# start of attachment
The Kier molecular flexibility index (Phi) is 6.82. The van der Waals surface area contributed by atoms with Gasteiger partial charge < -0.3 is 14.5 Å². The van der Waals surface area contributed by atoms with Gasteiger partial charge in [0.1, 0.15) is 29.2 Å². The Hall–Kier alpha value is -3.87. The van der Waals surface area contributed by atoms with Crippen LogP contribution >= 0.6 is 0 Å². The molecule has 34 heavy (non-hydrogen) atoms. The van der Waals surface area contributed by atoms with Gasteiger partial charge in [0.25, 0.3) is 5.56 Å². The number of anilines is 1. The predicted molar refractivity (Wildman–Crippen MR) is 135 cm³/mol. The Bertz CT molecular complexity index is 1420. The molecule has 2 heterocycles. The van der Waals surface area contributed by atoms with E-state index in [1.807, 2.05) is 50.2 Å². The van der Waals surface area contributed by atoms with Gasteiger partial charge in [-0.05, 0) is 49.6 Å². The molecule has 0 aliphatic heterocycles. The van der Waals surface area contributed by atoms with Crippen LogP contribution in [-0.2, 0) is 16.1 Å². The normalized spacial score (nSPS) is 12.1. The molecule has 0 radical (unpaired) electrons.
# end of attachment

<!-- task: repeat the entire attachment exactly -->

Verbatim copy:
The Kier molecular flexibility index (Phi) is 6.82. The van der Waals surface area contributed by atoms with Gasteiger partial charge < -0.3 is 14.5 Å². The van der Waals surface area contributed by atoms with Gasteiger partial charge in [0.1, 0.15) is 29.2 Å². The Hall–Kier alpha value is -3.87. The van der Waals surface area contributed by atoms with Crippen LogP contribution >= 0.6 is 0 Å². The molecule has 34 heavy (non-hydrogen) atoms. The van der Waals surface area contributed by atoms with Gasteiger partial charge in [0.25, 0.3) is 5.56 Å². The number of anilines is 1. The predicted molar refractivity (Wildman–Crippen MR) is 135 cm³/mol. The Bertz CT molecular complexity index is 1420. The molecule has 2 heterocycles. The van der Waals surface area contributed by atoms with E-state index in [1.807, 2.05) is 50.2 Å². The van der Waals surface area contributed by atoms with Gasteiger partial charge in [-0.05, 0) is 49.6 Å². The molecule has 0 aliphatic heterocycles. The van der Waals surface area contributed by atoms with Crippen LogP contribution in [-0.2, 0) is 16.1 Å². The normalized spacial score (nSPS) is 12.1. The molecule has 0 radical (unpaired) electrons.